This article complements the USD Playground application, which lets Users edit a USD scene and see its content updated live in their browser.
Given Pixar’s Universal Scene Description (USD) original intent of facilitating the exchange of large scene data for production needs, it is understandable that the accompanying toolchain could also be extensive. After all, the environment in which you would be moving gigabytes of data with hundreads of references for processing depends on a pipeline built to satisfy some of the most demanding workflows in the industry.
While it stands to reason that artists and technical directors would use tools of corresponding scale to accomplish their tasks, there is still a need for “simple”, low-latency, interactive tasks. In other words, simple changes outside of desktop-bound content creation tools.
This was the motivation for attempting to run USD on the Cloud, as a microservice.
For most automation tasks, a pipeline relies on a typical run-of-the-mill infrastructure where run-of-the mill components are used (queues, databases, storage, render farms, etc.). While this works well for scheduling and balancing heaving infrastructure loads & costs over time, this implies high latency between performing an action and obtaining the final result.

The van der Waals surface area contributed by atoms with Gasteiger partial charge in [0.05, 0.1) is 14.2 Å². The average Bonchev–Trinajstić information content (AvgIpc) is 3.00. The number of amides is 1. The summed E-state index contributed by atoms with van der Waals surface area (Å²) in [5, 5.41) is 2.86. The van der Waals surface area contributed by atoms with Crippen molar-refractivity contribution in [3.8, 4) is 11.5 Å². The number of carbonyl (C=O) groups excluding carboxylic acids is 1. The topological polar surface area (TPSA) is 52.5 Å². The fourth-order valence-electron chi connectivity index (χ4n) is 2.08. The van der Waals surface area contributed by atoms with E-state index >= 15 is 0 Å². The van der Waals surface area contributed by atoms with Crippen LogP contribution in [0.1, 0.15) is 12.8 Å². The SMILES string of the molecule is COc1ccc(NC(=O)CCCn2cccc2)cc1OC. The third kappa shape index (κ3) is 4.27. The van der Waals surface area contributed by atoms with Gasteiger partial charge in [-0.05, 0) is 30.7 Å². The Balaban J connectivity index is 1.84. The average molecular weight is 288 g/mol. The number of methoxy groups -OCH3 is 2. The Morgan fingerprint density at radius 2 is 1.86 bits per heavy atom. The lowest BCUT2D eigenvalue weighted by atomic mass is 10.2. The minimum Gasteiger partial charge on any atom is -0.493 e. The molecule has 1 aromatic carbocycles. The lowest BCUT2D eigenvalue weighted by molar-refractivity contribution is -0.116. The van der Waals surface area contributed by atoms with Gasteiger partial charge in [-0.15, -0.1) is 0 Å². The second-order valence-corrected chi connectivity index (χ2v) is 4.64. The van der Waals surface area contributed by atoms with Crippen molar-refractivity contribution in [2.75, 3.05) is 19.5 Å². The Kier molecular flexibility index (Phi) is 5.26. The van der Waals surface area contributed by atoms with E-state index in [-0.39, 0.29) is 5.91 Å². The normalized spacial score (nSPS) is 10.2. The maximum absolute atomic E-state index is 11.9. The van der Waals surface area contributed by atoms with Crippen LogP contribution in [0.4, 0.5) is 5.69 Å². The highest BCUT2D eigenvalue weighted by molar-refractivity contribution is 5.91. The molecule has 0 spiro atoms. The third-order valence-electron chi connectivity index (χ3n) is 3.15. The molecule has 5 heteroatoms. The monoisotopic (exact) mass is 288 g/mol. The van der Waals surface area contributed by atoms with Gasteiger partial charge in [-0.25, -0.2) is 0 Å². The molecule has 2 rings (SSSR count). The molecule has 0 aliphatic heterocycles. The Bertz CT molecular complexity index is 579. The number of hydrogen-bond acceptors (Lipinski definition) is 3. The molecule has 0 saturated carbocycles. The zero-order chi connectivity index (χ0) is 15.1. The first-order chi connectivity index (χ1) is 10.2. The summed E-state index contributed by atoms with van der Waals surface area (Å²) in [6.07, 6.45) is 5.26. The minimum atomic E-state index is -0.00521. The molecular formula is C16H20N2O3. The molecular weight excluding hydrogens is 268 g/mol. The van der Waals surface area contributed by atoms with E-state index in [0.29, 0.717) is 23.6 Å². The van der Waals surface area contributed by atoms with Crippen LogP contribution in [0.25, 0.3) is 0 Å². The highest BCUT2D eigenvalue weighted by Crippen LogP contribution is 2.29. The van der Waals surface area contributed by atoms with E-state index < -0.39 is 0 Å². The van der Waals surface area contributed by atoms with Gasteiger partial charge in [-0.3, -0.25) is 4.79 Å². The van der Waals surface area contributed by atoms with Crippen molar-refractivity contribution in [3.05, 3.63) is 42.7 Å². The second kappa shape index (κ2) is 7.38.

To render final frames or assembling scene assets for an artist to work on, latency may be less of an issue… but there are other use cases where this infrastructure delay can cause frustration:
With productions moving to the Cloud, and competition in that space becoming more aggressive with reduced costs and diversified offerings, there is an opportunity to run USD as a microservice. This means executing tasks away from a few scattered datacenters and near Users, in order to further reduce latency.
Yes! By jumping through a few hoops, it is possible to run USD natively in a Cloud function, for multiple providers. The USD Playground application easily runs in a 1024MB Lambda function with lots of headroom to spare – although it arguably does little processing other than geometry transformations at the moment.
There are some constraints to this particular workflow. These are linked to the very nature of this solution, which favors low latency over anything else. This means removing all components which cause latency in traditional pipelines (networking, storage, database queries, etc).
In other words:
64-bit WebAssembly, hopefully.
The original intent of this project was to build USD for WebAssembly, in order to run USD tools directly in User’s browser for minimal latency and the inherent privacy and security features it offers. Since WebAssembly is still limited to 32-bit applications and USD requires a 64-bit compiler, this was unfortunately a no-go.
For the USD Playground itself, additional features can still be added to provide a better experience, and to allow the community to learn more about the format. Some of these include: